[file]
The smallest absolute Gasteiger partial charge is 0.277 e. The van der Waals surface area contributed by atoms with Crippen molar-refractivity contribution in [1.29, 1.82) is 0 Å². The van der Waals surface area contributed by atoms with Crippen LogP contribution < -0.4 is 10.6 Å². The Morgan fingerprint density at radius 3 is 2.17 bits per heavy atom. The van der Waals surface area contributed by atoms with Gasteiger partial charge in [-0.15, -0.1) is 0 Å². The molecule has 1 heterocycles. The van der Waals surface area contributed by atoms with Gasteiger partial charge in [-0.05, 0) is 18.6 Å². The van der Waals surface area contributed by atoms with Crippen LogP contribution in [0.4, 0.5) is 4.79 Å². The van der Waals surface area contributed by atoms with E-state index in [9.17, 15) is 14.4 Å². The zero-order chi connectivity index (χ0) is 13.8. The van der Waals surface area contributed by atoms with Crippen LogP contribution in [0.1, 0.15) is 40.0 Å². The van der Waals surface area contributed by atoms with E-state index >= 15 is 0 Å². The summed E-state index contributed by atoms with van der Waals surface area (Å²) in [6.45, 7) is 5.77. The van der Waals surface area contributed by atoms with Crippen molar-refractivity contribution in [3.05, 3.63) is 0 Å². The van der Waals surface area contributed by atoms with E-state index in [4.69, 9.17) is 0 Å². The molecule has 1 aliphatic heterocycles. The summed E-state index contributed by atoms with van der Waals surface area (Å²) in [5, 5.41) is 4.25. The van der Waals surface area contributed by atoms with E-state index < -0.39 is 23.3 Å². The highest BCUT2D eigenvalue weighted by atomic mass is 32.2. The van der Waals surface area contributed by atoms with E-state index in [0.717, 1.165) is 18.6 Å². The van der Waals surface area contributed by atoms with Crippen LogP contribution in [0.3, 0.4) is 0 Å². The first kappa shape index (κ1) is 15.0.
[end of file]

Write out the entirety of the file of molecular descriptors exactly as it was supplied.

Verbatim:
The smallest absolute Gasteiger partial charge is 0.277 e. The van der Waals surface area contributed by atoms with Crippen molar-refractivity contribution in [1.29, 1.82) is 0 Å². The van der Waals surface area contributed by atoms with Crippen LogP contribution < -0.4 is 10.6 Å². The Morgan fingerprint density at radius 3 is 2.17 bits per heavy atom. The van der Waals surface area contributed by atoms with Gasteiger partial charge in [-0.15, -0.1) is 0 Å². The molecule has 1 heterocycles. The van der Waals surface area contributed by atoms with Gasteiger partial charge in [-0.05, 0) is 18.6 Å². The van der Waals surface area contributed by atoms with Crippen LogP contribution in [0.4, 0.5) is 4.79 Å². The van der Waals surface area contributed by atoms with E-state index in [9.17, 15) is 14.4 Å². The zero-order chi connectivity index (χ0) is 13.8. The van der Waals surface area contributed by atoms with Crippen LogP contribution in [0.1, 0.15) is 40.0 Å². The van der Waals surface area contributed by atoms with E-state index >= 15 is 0 Å². The summed E-state index contributed by atoms with van der Waals surface area (Å²) in [6.45, 7) is 5.77. The van der Waals surface area contributed by atoms with Crippen molar-refractivity contribution in [3.05, 3.63) is 0 Å². The van der Waals surface area contributed by atoms with E-state index in [4.69, 9.17) is 0 Å². The molecule has 1 aliphatic heterocycles. The summed E-state index contributed by atoms with van der Waals surface area (Å²) in [5, 5.41) is 4.25. The van der Waals surface area contributed by atoms with E-state index < -0.39 is 23.3 Å². The highest BCUT2D eigenvalue weighted by atomic mass is 32.2. The van der Waals surface area contributed by atoms with E-state index in [0.717, 1.165) is 18.6 Å². The van der Waals surface area contributed by atoms with Crippen LogP contribution in [0.3, 0.4) is 0 Å². The first kappa shape index (κ1) is 15.0.